Beijing reacted furiously Wednesday to new U.S. sanctions imposed on a Chinese bank over transactions with Iran, urging Washington to revoke them and saying it would lodge an official protest.
China's foreign ministry urged the United States to lift the sanctions on the Bank of Kunlun and stop "damaging China's interests and Sino-U.S. relations".
U.S. President Barack Obama on Tuesday imposed new economic sanctions on Iran's oil export sector and on a pair of Chinese and Iraqi banks accused of doing business with Tehran.
Obama said the new measures underlined the United States' determination to force Tehran "to meet its international obligations" in nuclear negotiations, according to a statement released by the White House.
The U.S. president accused the Bank of Kunlun and the Elaf Islamic Bank in Iraq of arranging transactions worth millions of dollars with Iranian banks already under sanctions because of alleged links to Tehran's weapons program.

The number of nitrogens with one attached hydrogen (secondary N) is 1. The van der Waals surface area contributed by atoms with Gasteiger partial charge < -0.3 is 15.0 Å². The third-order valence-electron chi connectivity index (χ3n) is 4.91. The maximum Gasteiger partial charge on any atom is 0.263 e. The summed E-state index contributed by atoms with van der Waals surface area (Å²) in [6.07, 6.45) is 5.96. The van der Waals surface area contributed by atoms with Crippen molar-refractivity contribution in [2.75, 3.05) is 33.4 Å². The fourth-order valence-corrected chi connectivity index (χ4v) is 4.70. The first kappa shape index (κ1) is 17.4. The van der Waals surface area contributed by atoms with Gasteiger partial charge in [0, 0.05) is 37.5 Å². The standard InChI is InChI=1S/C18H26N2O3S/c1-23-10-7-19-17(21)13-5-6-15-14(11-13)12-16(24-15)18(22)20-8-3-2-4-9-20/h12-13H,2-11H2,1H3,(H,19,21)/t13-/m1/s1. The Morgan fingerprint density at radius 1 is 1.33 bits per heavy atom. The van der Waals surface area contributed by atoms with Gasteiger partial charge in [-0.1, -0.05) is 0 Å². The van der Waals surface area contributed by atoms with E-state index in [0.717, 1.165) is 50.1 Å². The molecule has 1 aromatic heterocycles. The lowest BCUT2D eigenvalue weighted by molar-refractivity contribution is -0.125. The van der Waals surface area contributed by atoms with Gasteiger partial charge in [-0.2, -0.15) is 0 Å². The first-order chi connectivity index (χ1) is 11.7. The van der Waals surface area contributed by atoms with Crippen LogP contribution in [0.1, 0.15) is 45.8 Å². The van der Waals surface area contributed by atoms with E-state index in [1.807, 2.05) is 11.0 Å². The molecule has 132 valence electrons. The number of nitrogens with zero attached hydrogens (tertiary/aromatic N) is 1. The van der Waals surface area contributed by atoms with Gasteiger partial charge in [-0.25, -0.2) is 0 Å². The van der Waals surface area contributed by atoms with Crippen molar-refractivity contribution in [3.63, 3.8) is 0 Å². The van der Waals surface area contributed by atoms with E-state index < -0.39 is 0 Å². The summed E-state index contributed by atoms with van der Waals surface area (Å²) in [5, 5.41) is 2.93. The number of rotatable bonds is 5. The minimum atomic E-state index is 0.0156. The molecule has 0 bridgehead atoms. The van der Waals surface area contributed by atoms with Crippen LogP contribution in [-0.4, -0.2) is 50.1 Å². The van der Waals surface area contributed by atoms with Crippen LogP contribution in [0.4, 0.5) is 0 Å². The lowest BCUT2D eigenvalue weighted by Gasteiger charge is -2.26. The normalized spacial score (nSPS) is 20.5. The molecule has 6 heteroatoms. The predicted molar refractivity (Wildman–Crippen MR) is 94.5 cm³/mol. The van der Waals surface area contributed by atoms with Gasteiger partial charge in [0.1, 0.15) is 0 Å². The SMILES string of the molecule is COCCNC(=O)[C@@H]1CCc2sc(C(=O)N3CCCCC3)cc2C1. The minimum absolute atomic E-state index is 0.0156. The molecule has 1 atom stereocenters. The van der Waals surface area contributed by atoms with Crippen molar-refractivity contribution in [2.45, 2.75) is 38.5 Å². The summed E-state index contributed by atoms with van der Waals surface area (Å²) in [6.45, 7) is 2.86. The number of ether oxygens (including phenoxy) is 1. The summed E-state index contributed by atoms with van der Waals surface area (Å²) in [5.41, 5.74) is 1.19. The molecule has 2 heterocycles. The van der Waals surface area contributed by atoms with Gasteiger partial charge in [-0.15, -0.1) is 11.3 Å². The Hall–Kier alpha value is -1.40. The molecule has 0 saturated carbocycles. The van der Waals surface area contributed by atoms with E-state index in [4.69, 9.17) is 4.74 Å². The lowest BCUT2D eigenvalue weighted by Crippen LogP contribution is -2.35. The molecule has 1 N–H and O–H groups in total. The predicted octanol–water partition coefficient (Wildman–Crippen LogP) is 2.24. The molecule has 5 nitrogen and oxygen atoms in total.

In a brief statement, China's foreign ministry expressed "strong dissatisfaction and firm opposition" to the U.S. move and said it would officially protest the decision.
"China has regular relations with Iran in the energy and trade fields, which have no connection with Iran's nuclear plans," the statement said.
The banking dispute comes after Washington and Beijing clashed last month over proposed United Nations' sanctions against Syria, which were vetoed by China and Russia, provoking criticism by the Obama administration.
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